NSA had almost total access to iPhones, including microphone & camera, says security researcher

The NSA could access almost all data stored on an iPhone, including location, text messages and contact lists – including the ability to activate both microphone and camera, according to a presentation by security researcher Jacob Appelbaum at the Chaos Communication Conference in Hamburg, Germany.

Appelbaum showed what he said were leaked NSA documents in which the agency claimed to have a “100 percent success rate” at installing spyware on iPhones. The documents date back to 2008, at which point the NSA needed physical access to an iPhone to install the spyware, but a remotely-installable version was said at the time to be in development.

Even needing physical access to the phone was seemingly not a barrier to the NSA …  Read more

Apple joins tech titans in calling for government spying reform and limitations

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The Wall Street Journal reports that Apple has joined Microsoft, Twitter, Google, Yahoo!, Facebook, and other giants in the tech industry in calling for a reform of the NSA’s surveillance tactics. Earlier this year it was revealed that the National Security Agency was using information from these companies and more to monitor citizens across the nation without warrants.

The companies allegedly involved in the “PRISM” program denied turning over any user data to the government, but a leaked NSA slidedeck (seen above) seemed to imply the opposite.

The new collaborative campaign, called Reform Government Surveillance, cites five driving principles in its drive to curb excessive government spying:

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President Obama meets with Tim Cook, other execs over government surveillance

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U.S. President Barack Obama met with Apple CEO Tim Cook and other technology company executives today to discuss government surveillance, according to a report from Politico. Earlier this week, according to the report, the President and his staff began holding confidential meetings about surveillance tactics and topics such as the recent NSA-related controversies with company executives and other members of pertinent organizations.

Those invited were mostly senior executives, including Cook, Stephenson and Cerf, as well as representatives of groups like the Center for Democracy and Technology and Gigi Sohn, the leader of Public Knowledge, according to three sources familiar with the meeting. Each declined comment for this story.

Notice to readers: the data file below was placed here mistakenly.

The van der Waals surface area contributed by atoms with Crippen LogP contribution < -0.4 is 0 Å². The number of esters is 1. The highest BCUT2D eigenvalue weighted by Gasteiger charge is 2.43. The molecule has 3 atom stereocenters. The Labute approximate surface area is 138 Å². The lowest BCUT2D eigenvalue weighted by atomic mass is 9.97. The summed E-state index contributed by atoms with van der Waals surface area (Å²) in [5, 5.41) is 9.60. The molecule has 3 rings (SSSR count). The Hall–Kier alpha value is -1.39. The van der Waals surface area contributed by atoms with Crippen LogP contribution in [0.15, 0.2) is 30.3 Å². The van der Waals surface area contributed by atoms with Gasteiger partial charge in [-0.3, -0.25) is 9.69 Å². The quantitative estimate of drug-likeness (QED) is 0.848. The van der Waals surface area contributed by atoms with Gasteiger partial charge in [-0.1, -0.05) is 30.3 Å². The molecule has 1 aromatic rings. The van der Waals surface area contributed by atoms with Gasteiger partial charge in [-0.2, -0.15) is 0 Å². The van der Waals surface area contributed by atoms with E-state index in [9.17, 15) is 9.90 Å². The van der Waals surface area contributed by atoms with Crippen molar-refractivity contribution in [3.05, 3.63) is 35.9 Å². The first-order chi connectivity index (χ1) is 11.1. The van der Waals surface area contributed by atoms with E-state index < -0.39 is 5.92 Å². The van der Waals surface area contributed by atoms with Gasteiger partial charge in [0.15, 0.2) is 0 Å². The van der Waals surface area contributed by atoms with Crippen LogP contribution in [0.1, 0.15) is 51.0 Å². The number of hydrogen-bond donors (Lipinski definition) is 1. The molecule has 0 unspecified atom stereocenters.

The report names AT&T CEO Randall Stephenson and former Google Vice President Vint Serf as the other technology community members involved in the meetings. Serf recently was appointed by President Obama to the National Science Board, and Serf is also known as a pioneer of the internet…

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Apple responds to accusations of sharing customer data with U.S. government

Apple published an open letter late Sunday night responding to recent allegations that the company had given customers’ personal information, including phone call logs, to the U.S. government as part of the National Security Agency’s secret “PRISM” program.

In the letter, Apple notes that the government had in fact issued several thousand requests for such information, but that Apple’s legal department had carefully examined each request and turned over only the smallest amount of information necessary, sometimes rejecting requests outright.

From December 1, 2012 to May 31, 2013, Apple received between 4,000 and 5,000 requests from U.S. law enforcement for customer data. Between 9,000 and 10,000 accounts or devices were specified in those requests, which came from federal, state and local authorities and included both criminal investigations and national security matters. The most common form of request comes from police investigating robberies and other crimes, searching for missing children, trying to locate a patient with Alzheimer’s disease, or hoping to prevent a suicide.

Apple has placed a link to the full letter at the bottom of their home page, or you can read the entire thing after the break. Read more

Apple and other tech companies deny PRISM surveillance claims, NSA says claims ‘inaccurate’ and not used domestically

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Claims made by The Washington Post that the National Security Agency was tapping into the servers of nine tech companies for details of user activity have been denied by Apple and most of the other companies alleged to be involved.

“We have never heard of PRISM,” said Steve Dowling, a spokesman for Apple. “We do not provide any government agency with direct access to our servers, and any government agency requesting customer data must get a court order.”

Similar denial statements have been issued by Yahoo, Dropbox, Google, Microsoft and Facebook.

The Post published slides from what it said was a Powerpoint presentation detailing the top-secret program, in which it was implied that the companies listed were knowing participants …  Read more